Herget-Rosenthal, S. et al. Early detection of acute renal failure by serum Cystatin C. Kidney Int. 66, 1115–1122 (2004).

  28. 28

    Tenstad, O., Roald, A.B., Grubb, A. & Aukland, K. Renal handling of radiolabelled human cystatin C in the rat. Scand. J. Clin. Lab. Invest. 56, 409–414 (1996).

  29. 29

    Collé, A., Tavera, C., Laurent, P., Leung-Tack, J. & Girolami, J.P. Direct radioimmunoassay of rat cystatin C: increased urinary excretion of this cysteine proteases inhibitor during chromate nephropathy. J. Immunoassay 11, 199–214 (1990).

  30. 30

    Herget-Rosenthal, S., van Wikj, J. & Bröcker-Preuss, M. Increased urinary cystatin C reflects structural and functional renal tubular impairment independent of glomerular filtration rate. Clin. Biochem. 40, 946–951 (2007).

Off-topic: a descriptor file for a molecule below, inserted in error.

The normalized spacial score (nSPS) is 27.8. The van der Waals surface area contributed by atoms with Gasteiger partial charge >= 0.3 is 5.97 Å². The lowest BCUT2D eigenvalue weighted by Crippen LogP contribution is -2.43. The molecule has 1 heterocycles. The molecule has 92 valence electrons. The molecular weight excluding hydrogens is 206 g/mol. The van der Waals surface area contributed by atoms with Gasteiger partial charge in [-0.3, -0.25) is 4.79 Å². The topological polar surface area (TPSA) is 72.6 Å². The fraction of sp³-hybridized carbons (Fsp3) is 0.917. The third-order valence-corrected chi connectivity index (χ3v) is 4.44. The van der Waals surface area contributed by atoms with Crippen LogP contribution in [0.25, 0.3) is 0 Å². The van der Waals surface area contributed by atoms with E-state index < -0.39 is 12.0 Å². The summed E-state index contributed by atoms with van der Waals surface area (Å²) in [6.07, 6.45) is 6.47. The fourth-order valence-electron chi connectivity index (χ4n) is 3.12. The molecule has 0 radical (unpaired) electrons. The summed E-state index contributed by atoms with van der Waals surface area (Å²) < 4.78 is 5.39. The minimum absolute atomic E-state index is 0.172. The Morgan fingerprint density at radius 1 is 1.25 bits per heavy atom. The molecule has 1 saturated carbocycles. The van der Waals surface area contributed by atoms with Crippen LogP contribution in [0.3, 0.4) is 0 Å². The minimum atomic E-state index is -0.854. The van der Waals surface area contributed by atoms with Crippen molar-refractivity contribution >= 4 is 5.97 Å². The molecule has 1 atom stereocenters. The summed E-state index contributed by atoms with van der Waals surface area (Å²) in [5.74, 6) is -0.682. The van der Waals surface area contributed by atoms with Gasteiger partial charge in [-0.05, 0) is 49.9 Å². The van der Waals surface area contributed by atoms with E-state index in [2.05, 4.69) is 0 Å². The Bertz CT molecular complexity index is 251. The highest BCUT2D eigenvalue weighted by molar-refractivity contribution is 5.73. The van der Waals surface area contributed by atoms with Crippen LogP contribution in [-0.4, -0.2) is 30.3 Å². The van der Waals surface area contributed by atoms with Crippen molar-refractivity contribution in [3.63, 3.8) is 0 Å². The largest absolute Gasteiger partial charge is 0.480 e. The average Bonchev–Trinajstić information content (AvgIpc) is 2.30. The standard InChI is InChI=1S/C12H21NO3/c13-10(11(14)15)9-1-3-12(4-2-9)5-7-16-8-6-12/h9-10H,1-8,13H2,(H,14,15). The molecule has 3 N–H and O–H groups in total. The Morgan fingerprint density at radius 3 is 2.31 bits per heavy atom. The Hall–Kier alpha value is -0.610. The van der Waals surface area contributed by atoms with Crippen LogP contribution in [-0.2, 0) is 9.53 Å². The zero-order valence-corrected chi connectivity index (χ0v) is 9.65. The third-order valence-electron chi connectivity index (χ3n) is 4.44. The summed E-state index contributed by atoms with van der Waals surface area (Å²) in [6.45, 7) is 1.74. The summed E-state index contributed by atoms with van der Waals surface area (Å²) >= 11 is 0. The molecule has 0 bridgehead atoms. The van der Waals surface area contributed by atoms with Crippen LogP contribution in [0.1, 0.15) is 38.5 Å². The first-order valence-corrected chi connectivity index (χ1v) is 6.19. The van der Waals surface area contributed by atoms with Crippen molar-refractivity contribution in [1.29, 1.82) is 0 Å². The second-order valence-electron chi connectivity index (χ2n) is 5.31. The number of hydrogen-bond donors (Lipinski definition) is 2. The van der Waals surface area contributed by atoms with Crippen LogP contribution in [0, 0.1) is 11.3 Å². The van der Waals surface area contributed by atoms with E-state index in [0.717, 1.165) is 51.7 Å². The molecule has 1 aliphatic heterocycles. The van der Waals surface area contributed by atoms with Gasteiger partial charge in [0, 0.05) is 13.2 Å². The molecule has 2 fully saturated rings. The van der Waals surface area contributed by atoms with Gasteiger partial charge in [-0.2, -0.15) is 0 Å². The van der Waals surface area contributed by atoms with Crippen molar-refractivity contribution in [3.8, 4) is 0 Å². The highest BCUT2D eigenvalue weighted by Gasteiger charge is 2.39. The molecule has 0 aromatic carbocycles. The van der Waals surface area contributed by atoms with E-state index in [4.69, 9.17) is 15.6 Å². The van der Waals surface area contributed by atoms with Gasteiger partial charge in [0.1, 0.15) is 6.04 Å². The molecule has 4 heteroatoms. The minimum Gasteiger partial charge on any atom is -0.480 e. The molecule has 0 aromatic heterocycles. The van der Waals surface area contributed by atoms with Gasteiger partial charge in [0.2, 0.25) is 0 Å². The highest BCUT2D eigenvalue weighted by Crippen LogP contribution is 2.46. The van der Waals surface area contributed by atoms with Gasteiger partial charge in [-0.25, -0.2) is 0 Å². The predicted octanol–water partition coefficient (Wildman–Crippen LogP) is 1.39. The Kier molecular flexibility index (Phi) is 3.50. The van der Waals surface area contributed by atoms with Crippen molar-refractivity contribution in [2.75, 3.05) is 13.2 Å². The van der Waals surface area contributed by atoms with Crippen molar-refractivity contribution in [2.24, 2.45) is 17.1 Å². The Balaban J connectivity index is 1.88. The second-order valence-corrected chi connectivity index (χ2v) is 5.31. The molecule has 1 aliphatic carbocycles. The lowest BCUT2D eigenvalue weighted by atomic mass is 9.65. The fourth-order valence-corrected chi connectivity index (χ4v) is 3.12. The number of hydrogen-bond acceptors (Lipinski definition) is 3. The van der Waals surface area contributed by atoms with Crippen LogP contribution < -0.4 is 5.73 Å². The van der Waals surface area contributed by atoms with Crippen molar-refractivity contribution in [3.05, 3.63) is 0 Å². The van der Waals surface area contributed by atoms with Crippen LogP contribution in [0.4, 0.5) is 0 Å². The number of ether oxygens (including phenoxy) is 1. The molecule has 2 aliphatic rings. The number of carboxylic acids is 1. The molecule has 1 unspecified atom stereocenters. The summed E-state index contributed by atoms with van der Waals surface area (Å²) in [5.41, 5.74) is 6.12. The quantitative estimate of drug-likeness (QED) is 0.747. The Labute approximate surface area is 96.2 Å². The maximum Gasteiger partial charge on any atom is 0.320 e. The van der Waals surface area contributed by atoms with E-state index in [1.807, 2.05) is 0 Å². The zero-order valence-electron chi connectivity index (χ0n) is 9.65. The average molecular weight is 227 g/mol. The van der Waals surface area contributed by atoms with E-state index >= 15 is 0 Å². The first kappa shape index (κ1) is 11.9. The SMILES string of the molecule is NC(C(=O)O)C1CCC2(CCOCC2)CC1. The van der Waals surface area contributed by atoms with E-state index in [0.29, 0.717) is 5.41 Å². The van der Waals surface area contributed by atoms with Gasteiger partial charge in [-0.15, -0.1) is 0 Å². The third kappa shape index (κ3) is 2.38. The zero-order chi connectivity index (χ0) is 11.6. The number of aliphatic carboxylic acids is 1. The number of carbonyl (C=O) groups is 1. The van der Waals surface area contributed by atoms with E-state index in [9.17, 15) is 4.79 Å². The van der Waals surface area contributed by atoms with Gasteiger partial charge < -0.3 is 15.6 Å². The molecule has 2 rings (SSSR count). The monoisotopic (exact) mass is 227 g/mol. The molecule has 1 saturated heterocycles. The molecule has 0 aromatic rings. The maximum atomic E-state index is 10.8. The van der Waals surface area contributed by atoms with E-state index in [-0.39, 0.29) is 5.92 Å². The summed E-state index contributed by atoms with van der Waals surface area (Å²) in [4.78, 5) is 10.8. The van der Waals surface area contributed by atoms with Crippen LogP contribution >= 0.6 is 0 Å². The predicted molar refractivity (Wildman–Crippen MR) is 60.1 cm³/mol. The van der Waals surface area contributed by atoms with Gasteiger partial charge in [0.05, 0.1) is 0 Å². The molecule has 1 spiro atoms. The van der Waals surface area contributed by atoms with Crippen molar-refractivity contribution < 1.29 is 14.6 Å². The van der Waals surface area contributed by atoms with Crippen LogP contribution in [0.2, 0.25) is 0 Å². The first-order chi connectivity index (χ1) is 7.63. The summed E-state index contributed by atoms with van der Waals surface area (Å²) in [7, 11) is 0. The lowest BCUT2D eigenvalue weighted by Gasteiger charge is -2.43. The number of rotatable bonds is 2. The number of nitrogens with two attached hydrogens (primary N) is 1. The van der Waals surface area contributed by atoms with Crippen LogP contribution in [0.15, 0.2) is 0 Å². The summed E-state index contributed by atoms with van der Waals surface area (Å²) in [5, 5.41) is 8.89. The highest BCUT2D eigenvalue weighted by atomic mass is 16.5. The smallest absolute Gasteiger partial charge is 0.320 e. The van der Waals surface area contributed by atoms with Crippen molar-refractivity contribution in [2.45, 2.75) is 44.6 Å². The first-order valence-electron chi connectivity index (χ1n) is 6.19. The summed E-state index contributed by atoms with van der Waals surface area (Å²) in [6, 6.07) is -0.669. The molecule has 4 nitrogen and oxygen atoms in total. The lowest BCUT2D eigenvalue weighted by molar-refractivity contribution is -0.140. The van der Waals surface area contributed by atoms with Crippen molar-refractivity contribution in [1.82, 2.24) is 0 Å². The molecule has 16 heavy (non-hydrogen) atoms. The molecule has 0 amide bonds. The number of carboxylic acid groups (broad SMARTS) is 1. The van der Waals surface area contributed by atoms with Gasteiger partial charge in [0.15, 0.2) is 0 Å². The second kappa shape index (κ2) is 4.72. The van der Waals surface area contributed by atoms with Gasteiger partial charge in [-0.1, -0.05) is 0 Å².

31. 31

    Conti, M. et al. Urinary cystatin C as a specific marker of tubular dysfunction. Clin. Chem. Lab. Med. 44, 288–291 (2006).

  32. 32

    Sistare, F.D. et al. Towards consensus practices to qualify safety biomarkers for use in early drug development. Nat. Biotechnol. 28, 446–454 (2010).

  33. 33

    Bernard, A., Viau, C., Ouled, A., Tulkens, P. & Lauwerys, R. Effects of gentamicin on the renal uptake of endogenous and exogenous protein in conscious rats. Toxicol. Appl. Pharmacol. 84, 431–438 (1986).

  34. 34

    Rybak, M.J., Frankowski, J.J., Edwards, D.J. & Albrecht, L.M. Alanine aminopeptidase and beta 2-microglobulin excretion in patients receiving vancomycin and gentamicin. Antimicrob. Agents Chemother. 31, 1461–1464 (1987).

  35. 35

    Trollfors, B., Bergmark, J., Hiesche, K. & Jagenburg, R. Urinary alanine aminopepticase and β2-microglobulin as measurements of aminoglycoside-associated renal impairment. Infection 12, 20–22 (1984).